Californians ask, Where’s Our Money Gone?

Pretty obvious the state is broke; we’re over taxed, what gives?

One thing is no surprise, Californians keep voting for bond propositions like tougher sentencing for criminals and healthcare for kids, all good ideas, but with no additional funding sources allocated the draw is heavy.

Mercury News did an analysis that states basically California spent more than it took in. Duh. Sacramento politicians used accounting gimmicks to “balance” the books, like a person uses a credit card to pay off a credit card.

Now they want more tax money.

A Mercury News analysis of state spending since Republican Gov. Arnold Schwarzenegger took office in late 2003 found that he and the Democratic-controlled Legislature have spent money well beyond the rate of inflation and California’s population growth — $10.2 billion more.

Yet the programs that received most of that money are priorities that Californians broadly support or have demanded at the ballot box: tougher prison sentences for criminals, health care for uninsured children and an aging population, and a cut in the “car tax” that they pay every year to register their vehicles.

The problem, according to a report last week from the state auditor, is that Republican and Democratic politicians in Sacramento have shirked their responsibility for the past decade, papering over shortfalls that started after the dot-com bubble popped in 2001.

Like homeowners paying off one credit card with another, they used accounting gimmicks and more debt, rather than raising taxes or cutting spending, to balance the books. As the economy worsened and tax receipts plummeted — from $102.5 billion last year to an estimated $87.5 billion this year — the house of cards collapsed.

Finally, general fund spending on K-12 schools and social services, like welfare, actually grew less than the rate of inflation and population growth.

The state prison system received the biggest share, about $4.1 billion of it. Corrections spending has increased fivefold since 1994. At $13 billion last year, it now exceeds spending on higher education. Tough laws and voter-approved ballot measures have increased the prison population 82 percent over the past 20 years. Meanwhile, former Gov. Gray Davis gave the powerful prison guards union a 30 percent raise from 2003 to 2008, increasing payroll costs.

Public health spending — mostly Medi-Cal, the state program for the poor — received $2.9 billion above the rate of inflation and population growth. Part of that spike is due to an aging population; part is rising national health care costs. But state lawmakers also expanded Medi-Cal eligibility among children and low-income women a decade ago, increasing caseloads.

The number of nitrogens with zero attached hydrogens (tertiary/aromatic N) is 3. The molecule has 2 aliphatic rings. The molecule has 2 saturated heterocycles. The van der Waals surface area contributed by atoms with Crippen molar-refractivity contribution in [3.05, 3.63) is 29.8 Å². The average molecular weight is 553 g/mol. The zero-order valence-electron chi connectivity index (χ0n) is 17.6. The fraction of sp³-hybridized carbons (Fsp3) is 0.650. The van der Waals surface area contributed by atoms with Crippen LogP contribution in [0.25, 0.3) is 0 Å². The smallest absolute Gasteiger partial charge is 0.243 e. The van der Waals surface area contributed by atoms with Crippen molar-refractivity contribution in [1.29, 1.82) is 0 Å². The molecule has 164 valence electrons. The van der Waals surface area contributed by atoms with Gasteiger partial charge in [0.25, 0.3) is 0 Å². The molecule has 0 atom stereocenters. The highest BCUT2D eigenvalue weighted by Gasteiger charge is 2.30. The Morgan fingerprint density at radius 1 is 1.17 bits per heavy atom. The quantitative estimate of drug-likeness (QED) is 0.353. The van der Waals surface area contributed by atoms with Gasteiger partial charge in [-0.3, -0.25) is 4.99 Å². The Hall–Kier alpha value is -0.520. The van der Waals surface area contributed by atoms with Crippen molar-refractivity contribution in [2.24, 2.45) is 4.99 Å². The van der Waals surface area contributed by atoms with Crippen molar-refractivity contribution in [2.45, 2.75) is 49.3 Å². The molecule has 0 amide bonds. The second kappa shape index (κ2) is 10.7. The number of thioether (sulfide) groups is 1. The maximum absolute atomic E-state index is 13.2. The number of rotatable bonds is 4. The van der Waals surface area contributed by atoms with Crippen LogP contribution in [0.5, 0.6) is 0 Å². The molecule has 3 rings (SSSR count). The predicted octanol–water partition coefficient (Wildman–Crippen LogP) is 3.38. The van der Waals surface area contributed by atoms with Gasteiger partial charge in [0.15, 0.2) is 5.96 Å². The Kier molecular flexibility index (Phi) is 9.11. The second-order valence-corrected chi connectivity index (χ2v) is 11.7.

Schwarzenegger’s first act as governor, signing an executive order to cut the vehicle license fee by two-thirds, blew a large hole in the state budget. It saved the average motorist about $200 a year but would have devastated the cities and counties that had been receiving the money. So Schwarzenegger agreed to repay them every year with state funds. That promise now costs the state $6 billion a year, or $2 billion more than the rate of inflation and population growth since early 2003.

Spending on a few other areas, such as higher education, general government, transportation and environment, also grew faster — by about $1 billion each — than inflation and population over the past five years. That was mostly to cover debt payments on bonds that voters approved for parks and highways, along with moves to limit university tuition increases.

One of the state’s most famous tax-cut crusaders, U.S. Rep. Tom McClintock, R-Granite Bay, said the problem is that California’s bureaucracy has grown too large and powerful. Salaries are too high, it’s too difficult to fire state workers, and the entire system needs an overhaul, he said, including outsourcing to private firms everything from nonviolent inmates to highway engineering.

“We’ve got to put our wardens back in charge of prisons, and principals back in charge of teachers, and introduce competitive pressures back into those systems,” McClintock said.

Democrat’s answers? Raise taxes, and make it easier to raise them in the future by doing away with the 2/3 majority requirement in the state constitution, and make it harder to put propositions on the ballot.

My question; who’s in charge here the people or the government?

Same question we’re asking nationally. Remember, “As goes California, so goes the nation”? Keep watching California for a glimpse into your future.